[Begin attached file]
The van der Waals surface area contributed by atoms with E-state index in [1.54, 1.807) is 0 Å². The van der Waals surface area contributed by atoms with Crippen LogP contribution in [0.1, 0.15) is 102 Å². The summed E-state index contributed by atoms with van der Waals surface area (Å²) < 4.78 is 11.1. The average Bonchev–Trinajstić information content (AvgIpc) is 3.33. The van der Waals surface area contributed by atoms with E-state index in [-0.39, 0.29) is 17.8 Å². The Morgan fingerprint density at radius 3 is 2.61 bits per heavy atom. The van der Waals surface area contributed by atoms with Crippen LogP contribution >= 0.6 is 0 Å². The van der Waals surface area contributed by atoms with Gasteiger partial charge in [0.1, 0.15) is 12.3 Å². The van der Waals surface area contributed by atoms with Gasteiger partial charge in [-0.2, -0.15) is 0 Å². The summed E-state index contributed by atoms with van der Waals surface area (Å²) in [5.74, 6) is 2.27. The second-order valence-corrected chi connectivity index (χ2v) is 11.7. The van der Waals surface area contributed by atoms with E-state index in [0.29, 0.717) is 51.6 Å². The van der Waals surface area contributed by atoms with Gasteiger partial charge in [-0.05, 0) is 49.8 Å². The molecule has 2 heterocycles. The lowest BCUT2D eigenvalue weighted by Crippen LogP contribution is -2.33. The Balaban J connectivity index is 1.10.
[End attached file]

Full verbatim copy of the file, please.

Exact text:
The van der Waals surface area contributed by atoms with E-state index in [1.54, 1.807) is 0 Å². The van der Waals surface area contributed by atoms with Crippen LogP contribution in [0.1, 0.15) is 102 Å². The summed E-state index contributed by atoms with van der Waals surface area (Å²) < 4.78 is 11.1. The average Bonchev–Trinajstić information content (AvgIpc) is 3.33. The van der Waals surface area contributed by atoms with E-state index in [-0.39, 0.29) is 17.8 Å². The Morgan fingerprint density at radius 3 is 2.61 bits per heavy atom. The van der Waals surface area contributed by atoms with Crippen LogP contribution >= 0.6 is 0 Å². The van der Waals surface area contributed by atoms with Gasteiger partial charge in [0.1, 0.15) is 12.3 Å². The van der Waals surface area contributed by atoms with Gasteiger partial charge in [-0.2, -0.15) is 0 Å². The summed E-state index contributed by atoms with van der Waals surface area (Å²) in [5.74, 6) is 2.27. The second-order valence-corrected chi connectivity index (χ2v) is 11.7. The van der Waals surface area contributed by atoms with E-state index in [0.29, 0.717) is 51.6 Å². The van der Waals surface area contributed by atoms with Gasteiger partial charge in [-0.05, 0) is 49.8 Å². The molecule has 2 heterocycles. The lowest BCUT2D eigenvalue weighted by Crippen LogP contribution is -2.33. The Balaban J connectivity index is 1.10.